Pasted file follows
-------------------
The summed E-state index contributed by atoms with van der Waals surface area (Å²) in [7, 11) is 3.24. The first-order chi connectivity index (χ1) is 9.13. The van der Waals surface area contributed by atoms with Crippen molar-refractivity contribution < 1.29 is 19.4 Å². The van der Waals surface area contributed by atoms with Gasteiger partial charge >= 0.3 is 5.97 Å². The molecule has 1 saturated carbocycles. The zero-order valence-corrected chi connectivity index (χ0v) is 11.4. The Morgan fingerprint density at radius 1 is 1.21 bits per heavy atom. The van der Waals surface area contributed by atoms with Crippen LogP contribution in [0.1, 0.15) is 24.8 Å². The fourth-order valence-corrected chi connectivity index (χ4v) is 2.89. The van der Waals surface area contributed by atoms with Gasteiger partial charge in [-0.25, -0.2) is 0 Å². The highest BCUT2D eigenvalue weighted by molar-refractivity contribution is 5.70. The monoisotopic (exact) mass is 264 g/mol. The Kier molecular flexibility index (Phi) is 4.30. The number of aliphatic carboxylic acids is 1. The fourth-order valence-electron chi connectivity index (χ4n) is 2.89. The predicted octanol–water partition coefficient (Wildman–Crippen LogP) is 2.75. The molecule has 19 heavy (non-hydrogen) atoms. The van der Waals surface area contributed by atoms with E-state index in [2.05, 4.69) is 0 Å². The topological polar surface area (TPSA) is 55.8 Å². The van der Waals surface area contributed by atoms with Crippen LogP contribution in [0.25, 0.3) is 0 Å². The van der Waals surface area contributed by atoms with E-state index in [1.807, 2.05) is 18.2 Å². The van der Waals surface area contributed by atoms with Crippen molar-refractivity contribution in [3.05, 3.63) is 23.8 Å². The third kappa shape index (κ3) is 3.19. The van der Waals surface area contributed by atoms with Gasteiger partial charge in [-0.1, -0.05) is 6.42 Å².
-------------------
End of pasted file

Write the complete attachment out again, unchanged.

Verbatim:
The summed E-state index contributed by atoms with van der Waals surface area (Å²) in [7, 11) is 3.24. The first-order chi connectivity index (χ1) is 9.13. The van der Waals surface area contributed by atoms with Crippen molar-refractivity contribution < 1.29 is 19.4 Å². The van der Waals surface area contributed by atoms with Gasteiger partial charge >= 0.3 is 5.97 Å². The molecule has 1 saturated carbocycles. The zero-order valence-corrected chi connectivity index (χ0v) is 11.4. The Morgan fingerprint density at radius 1 is 1.21 bits per heavy atom. The van der Waals surface area contributed by atoms with Crippen LogP contribution in [0.1, 0.15) is 24.8 Å². The fourth-order valence-corrected chi connectivity index (χ4v) is 2.89. The van der Waals surface area contributed by atoms with Gasteiger partial charge in [-0.25, -0.2) is 0 Å². The highest BCUT2D eigenvalue weighted by molar-refractivity contribution is 5.70. The monoisotopic (exact) mass is 264 g/mol. The Kier molecular flexibility index (Phi) is 4.30. The number of aliphatic carboxylic acids is 1. The fourth-order valence-electron chi connectivity index (χ4n) is 2.89. The predicted octanol–water partition coefficient (Wildman–Crippen LogP) is 2.75. The molecule has 19 heavy (non-hydrogen) atoms. The van der Waals surface area contributed by atoms with E-state index in [2.05, 4.69) is 0 Å². The topological polar surface area (TPSA) is 55.8 Å². The van der Waals surface area contributed by atoms with Crippen LogP contribution in [0.25, 0.3) is 0 Å². The van der Waals surface area contributed by atoms with E-state index in [1.807, 2.05) is 18.2 Å². The van der Waals surface area contributed by atoms with Crippen molar-refractivity contribution in [3.05, 3.63) is 23.8 Å². The third kappa shape index (κ3) is 3.19. The van der Waals surface area contributed by atoms with Gasteiger partial charge in [-0.1, -0.05) is 6.42 Å².